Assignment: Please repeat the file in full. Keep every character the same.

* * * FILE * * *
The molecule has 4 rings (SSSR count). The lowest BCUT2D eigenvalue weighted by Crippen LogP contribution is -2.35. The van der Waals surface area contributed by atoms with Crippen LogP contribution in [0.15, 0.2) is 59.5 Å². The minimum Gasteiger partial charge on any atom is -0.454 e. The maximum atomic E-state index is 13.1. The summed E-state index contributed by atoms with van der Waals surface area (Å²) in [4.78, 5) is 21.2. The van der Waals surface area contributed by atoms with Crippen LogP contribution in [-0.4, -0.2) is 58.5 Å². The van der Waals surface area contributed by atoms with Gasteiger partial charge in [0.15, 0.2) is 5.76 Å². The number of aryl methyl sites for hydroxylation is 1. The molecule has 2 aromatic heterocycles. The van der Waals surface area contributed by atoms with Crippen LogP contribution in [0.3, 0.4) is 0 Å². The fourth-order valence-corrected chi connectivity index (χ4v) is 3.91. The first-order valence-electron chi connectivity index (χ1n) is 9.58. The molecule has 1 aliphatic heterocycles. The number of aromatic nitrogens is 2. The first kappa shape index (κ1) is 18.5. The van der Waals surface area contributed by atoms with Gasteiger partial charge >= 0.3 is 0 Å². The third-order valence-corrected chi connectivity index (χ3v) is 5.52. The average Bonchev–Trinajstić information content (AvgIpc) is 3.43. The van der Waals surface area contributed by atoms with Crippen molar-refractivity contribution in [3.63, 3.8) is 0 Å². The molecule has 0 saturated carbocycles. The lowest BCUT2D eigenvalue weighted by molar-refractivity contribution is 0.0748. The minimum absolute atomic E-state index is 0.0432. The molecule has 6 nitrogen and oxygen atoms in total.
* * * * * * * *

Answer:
The molecule has 4 rings (SSSR count). The lowest BCUT2D eigenvalue weighted by Crippen LogP contribution is -2.35. The van der Waals surface area contributed by atoms with Crippen LogP contribution in [0.15, 0.2) is 59.5 Å². The minimum Gasteiger partial charge on any atom is -0.454 e. The maximum atomic E-state index is 13.1. The summed E-state index contributed by atoms with van der Waals surface area (Å²) in [4.78, 5) is 21.2. The van der Waals surface area contributed by atoms with Crippen LogP contribution in [-0.4, -0.2) is 58.5 Å². The van der Waals surface area contributed by atoms with Gasteiger partial charge in [0.15, 0.2) is 5.76 Å². The number of aryl methyl sites for hydroxylation is 1. The molecule has 2 aromatic heterocycles. The van der Waals surface area contributed by atoms with Crippen LogP contribution in [0.3, 0.4) is 0 Å². The fourth-order valence-corrected chi connectivity index (χ4v) is 3.91. The first-order valence-electron chi connectivity index (χ1n) is 9.58. The molecule has 1 aliphatic heterocycles. The number of aromatic nitrogens is 2. The first kappa shape index (κ1) is 18.5. The van der Waals surface area contributed by atoms with Gasteiger partial charge >= 0.3 is 0 Å². The third-order valence-corrected chi connectivity index (χ3v) is 5.52. The average Bonchev–Trinajstić information content (AvgIpc) is 3.43. The van der Waals surface area contributed by atoms with Crippen molar-refractivity contribution in [3.63, 3.8) is 0 Å². The molecule has 0 saturated carbocycles. The lowest BCUT2D eigenvalue weighted by molar-refractivity contribution is 0.0748. The minimum absolute atomic E-state index is 0.0432. The molecule has 6 nitrogen and oxygen atoms in total.